Back to all posts

USGA boss hopes to change more than golf’s Rules

by Brad Ziemer, British Columbia Golf.

Variable-distance golf balls, courses that are more brown than green, hard and fast fairways, slower greens and balls with chips embedded in them that you will always be able to find.

Those are just some of things Mike Davis, executive director of the United States Golf Association, sees in golf’s future.

Change and innovation may not be words that spring to mind when thinking about the game of golf, but the USGA seems intent on altering that perception.

Just days after co-releasing significant proposed rule changes with the Royal and Ancient Golf Club, the USGA visited Vancouver for a North American Golf Innovation Symposium. The two-day gathering featured panel discussions and presentations on a variety of topics, including the future of course maintenance, golfer experience and the challenges facing the industry.

There are, of course, plenty of those. “We want to make sure golfers have a good experience, we want to make sure golf facilities are sustainable and we want to make sure we respect the traditions of this wonderful game we all love,” Davis said in a 20-minute address that concluded the symposium.

USGA Senior Director of Rules and Amateur Status Thomas Pagel (left) and USGA Senior Managing Director of Championships and Governance John Bodenhamer discuss the propose Rules changes at NAGIS, held in Vancouver, B.C. (Photo copyright USGA/Steven Gibbons)

“But at the same time, we realize if we are stagnant the game is not really going to thrive, it may just survive.”

Davis’s speech succinctly wrapped up two days of lively discussion. He spent much of his address talking about what he saw in golf’s future and it might not be what many would imagine. “It is not just growing the game, it’s about making sure we grow the game into something that is very welcoming and enjoyable,” Davis said.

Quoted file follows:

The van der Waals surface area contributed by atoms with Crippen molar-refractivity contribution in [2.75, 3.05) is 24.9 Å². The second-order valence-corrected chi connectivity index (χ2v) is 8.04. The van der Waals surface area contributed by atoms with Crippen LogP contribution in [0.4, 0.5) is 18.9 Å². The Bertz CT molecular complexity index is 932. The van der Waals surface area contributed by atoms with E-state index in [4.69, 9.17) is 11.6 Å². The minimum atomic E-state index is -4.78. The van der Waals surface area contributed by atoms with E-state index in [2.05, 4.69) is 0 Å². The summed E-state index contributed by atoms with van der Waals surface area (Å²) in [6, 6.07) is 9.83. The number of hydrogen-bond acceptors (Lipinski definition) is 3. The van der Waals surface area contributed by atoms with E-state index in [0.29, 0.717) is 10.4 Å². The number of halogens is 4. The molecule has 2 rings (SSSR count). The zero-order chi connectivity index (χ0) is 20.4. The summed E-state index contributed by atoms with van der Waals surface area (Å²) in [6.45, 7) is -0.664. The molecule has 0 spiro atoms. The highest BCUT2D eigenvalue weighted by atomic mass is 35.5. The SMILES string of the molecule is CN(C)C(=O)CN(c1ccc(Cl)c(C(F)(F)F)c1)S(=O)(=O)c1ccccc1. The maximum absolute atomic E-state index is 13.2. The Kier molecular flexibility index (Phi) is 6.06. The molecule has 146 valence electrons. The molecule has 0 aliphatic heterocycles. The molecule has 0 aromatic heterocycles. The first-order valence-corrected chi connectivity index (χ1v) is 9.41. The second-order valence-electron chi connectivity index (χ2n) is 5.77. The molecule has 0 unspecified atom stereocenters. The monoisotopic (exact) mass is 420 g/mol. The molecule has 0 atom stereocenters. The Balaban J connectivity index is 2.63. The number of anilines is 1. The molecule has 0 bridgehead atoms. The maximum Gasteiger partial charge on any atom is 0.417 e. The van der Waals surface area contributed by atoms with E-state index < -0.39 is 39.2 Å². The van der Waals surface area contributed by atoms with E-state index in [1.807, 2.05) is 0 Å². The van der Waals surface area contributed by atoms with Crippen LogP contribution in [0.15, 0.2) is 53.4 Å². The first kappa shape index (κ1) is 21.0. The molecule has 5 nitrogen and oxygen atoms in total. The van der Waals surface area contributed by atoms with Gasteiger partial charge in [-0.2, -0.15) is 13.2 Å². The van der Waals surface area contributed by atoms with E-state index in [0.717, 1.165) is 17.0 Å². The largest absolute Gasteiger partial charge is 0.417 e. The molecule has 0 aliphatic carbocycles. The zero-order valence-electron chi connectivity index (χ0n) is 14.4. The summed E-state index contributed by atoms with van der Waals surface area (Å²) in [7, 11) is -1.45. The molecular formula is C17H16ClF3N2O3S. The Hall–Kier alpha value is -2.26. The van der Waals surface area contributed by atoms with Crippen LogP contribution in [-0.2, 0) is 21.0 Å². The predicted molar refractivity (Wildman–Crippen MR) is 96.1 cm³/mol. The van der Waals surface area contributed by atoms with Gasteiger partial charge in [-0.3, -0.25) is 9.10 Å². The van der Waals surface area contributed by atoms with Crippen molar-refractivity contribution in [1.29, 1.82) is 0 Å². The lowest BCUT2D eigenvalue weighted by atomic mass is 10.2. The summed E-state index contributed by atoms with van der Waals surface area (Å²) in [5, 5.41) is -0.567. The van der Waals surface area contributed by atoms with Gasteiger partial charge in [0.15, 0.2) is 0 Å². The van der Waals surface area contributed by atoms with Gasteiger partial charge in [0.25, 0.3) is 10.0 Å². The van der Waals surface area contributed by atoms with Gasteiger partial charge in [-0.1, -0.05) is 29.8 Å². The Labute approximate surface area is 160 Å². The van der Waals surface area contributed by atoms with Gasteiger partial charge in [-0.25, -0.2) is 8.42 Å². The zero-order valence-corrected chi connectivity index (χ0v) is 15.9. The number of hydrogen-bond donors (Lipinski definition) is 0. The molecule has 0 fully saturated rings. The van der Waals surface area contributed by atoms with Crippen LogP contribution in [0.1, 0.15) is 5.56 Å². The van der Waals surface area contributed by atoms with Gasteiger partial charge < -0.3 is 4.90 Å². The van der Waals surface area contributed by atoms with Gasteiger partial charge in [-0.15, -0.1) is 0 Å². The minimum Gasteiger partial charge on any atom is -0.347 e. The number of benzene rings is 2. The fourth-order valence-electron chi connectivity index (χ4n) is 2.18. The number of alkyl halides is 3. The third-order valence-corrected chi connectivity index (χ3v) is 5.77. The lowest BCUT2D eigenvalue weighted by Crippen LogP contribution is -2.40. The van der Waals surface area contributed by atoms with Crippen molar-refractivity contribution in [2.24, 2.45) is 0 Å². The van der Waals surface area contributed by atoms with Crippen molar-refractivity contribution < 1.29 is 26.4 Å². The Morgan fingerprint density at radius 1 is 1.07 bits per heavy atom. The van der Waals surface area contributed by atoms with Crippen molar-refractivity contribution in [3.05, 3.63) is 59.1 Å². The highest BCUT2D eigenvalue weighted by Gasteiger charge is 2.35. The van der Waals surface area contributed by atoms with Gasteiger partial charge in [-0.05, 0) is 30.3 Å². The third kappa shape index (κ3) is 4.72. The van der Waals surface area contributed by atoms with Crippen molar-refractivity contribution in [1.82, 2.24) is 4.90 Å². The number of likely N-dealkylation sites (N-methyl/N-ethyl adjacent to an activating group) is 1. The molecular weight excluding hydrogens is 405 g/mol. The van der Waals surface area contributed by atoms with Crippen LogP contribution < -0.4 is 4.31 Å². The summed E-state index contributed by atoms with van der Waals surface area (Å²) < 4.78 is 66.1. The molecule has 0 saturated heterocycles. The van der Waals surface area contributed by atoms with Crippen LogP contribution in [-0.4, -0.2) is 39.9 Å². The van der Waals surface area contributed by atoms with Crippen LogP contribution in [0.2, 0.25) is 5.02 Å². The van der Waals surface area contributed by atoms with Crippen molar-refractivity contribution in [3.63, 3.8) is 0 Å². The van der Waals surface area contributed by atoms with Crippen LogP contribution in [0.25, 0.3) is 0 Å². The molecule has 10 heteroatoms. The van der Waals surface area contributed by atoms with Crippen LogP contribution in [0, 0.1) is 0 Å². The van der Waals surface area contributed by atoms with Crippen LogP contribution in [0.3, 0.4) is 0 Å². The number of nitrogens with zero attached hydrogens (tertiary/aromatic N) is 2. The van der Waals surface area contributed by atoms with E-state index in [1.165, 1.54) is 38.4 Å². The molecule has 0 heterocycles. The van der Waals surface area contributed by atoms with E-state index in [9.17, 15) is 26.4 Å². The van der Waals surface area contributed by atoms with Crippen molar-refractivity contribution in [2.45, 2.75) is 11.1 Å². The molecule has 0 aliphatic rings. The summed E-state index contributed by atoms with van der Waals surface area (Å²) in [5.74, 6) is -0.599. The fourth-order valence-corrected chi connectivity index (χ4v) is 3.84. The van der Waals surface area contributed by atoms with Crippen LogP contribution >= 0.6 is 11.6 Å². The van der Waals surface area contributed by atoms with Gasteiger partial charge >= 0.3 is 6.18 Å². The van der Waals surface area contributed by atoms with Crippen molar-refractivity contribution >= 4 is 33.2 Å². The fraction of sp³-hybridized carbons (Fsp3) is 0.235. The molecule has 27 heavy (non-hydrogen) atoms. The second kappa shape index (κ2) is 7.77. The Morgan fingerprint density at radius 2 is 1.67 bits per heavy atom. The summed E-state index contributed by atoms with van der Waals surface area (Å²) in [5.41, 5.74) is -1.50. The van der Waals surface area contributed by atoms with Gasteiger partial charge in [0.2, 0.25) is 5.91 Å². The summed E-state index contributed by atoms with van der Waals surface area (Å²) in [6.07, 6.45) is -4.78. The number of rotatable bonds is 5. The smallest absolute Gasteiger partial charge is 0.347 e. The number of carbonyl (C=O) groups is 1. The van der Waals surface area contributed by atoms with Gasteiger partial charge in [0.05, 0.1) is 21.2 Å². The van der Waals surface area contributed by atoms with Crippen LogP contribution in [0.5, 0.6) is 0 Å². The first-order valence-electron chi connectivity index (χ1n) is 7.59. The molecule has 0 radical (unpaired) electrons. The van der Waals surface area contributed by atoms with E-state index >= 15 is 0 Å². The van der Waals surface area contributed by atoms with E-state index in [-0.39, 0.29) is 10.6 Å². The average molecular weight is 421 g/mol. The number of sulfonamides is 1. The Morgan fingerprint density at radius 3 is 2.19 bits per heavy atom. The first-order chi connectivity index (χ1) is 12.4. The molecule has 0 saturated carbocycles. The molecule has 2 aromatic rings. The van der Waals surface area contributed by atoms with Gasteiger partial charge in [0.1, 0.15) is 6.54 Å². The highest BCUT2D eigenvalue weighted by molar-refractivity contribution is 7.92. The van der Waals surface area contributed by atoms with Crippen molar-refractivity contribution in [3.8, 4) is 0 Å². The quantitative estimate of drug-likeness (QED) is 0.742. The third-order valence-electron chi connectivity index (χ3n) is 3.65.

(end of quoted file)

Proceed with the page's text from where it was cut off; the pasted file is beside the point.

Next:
And sustainable. Davis warned that the modern-day look of golf courses — with dark green, closely cut fairways and perfectly manicured, speedy putting surfaces — may have to go the way of persimmon woods as water becomes more of a precious resource.

“What is wrong with a little tinge of brown in the grass?” Davis asked. “What is wrong with a course where the balls bounce? A bouncier golf course, folks, is a far more interesting and strategic golf course and is not just for the elite player. For the average golfer, the beginning golfer, when a golf course is drier and you can get a little bit of extra roll with your driver, you can bounce balls into greens. That makes for a more enjoyable experience.”

As he called for a change in the way we think about the game, Davis noted that some of the changes golf has faced over the past century have not exactly been good for the game. “I have been asked to try and imagine a little bit,” Davis said. “So just think about this. Imagine golfers changing their perceptions where hard doesn’t necessarily equal good.

For the last half-century in North America there has been this mindset that hard equals good. What we really need to do is say that an enjoyable golf experience equals good.  “So this notion that continuing to make the golf courses harder, longer, narrower, (with) higher rough, forced carries, lost balls, etcetera, etcetera, that probably isn’t going to add to that enjoyable experience.”

Davis lamented that golf’s governing bodies have not been able to rein in the distance golf balls now travel. He noted that Shinnecock Hills, the site of the 2018 U.S. Open, played at about 5,500 yards when it played host to the tournament back in 1896. Next year, it is expected to play at 7,500 yards.